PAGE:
24November2014

Monday, December 05, 2011

Two heater caused fires over the weekend

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According to a press release from the Eureka Fire department, dated Nov. 5, 2011:
This last weekend the Eureka Fire Department and Humboldt Fire District #1 responded to two fires caused by combustible materials placed on top of or too close to heaters. The Eureka Fire Department and Humboldt Fire District #1 historically responds to several heater related fires at this time of year.  
 
Often occupants think a furnace has been turned off because they have adjusted the thermostat to the lowest setting.  This does not turn the furnace off; rather the furnace is set to the lowest temperature setting. When the temperature falls below the lowest setting on the thermostat the heater will still turn on.  Combustibles placed on or near the heater can ignite and start a fire. While combustible materials stored too close to all types of heaters are a fire hazard, historically in Eureka this has been a recurring problem with floor heaters.  During the warmer weather rugs or other combustible materials may be placed on top of or next to a floor heater.  When the temperature falls and the heaters turn on these materials ignite and cause a fire in the building.  
 
 
It was fortunate that both of these fires started early in the evening and were noticed.  No one was injured and early notification and arrival of the Fire Department limited the damage.  Other floor fire caused heater fires have resulted in major damage to the homes.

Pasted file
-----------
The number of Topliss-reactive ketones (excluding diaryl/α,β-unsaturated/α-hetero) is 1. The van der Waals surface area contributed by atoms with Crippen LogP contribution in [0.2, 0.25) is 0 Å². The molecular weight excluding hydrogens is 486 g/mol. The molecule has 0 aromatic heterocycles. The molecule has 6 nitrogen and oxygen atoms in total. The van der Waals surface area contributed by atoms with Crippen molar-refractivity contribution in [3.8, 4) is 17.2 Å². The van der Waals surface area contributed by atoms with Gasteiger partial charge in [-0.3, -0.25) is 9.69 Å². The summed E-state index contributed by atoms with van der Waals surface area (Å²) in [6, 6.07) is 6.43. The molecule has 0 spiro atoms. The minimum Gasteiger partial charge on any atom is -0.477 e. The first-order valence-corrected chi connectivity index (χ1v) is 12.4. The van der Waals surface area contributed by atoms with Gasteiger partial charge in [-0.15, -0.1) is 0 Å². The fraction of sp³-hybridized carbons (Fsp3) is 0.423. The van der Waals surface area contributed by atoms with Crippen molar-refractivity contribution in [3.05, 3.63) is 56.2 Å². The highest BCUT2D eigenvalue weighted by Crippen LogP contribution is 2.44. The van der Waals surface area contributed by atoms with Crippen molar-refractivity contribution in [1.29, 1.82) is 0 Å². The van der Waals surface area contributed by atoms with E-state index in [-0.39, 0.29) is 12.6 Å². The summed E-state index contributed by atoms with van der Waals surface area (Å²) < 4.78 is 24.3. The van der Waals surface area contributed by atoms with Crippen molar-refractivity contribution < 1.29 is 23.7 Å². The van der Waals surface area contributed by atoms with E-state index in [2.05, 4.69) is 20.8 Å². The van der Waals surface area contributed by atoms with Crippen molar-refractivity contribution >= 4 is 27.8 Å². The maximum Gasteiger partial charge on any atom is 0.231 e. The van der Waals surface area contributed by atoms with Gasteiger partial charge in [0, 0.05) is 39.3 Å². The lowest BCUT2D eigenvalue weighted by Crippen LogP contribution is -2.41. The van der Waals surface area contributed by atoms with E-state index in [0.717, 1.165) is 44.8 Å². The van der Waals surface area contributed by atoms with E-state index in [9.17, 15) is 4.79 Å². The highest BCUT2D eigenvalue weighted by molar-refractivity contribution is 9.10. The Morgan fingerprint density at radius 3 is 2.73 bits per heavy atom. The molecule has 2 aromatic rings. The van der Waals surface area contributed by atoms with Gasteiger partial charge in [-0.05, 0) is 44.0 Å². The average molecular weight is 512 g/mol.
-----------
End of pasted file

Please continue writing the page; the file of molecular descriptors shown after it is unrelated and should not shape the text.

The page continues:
Here are some safety tips for all types of heaters:
  • Do not place floor coverings, clothing, or furniture over floor furnaces or in front of wall heaters.
  • Move combustibles away from all types of heaters including floor, wall heaters and in forced air heater closets.
  • Have your furnace cleaned and serviced to insure safe and efficient operation.
  • Inspect the walls and ceiling near the furnace or heater; if the wall is hot to the touch or discolored, stop using it and have the appliance checked by a qualified technician. 
  • If you heat with wood, move combustibles at least 36” away from the stove or fireplace. This applies to furniture as well.
  • Never discard hot ashes inside or near the home or on a wooden deck. Place them in a metal container outside and well away from the house or other buildings.
  • Have your stove pipe, chimney, or flue cleaned and inspected prior to use.
 
Photos showing the fire damage resulting from heater caused fires:
 
    
 
Read 595 times Last modified on Tuesday, May 01, 2012
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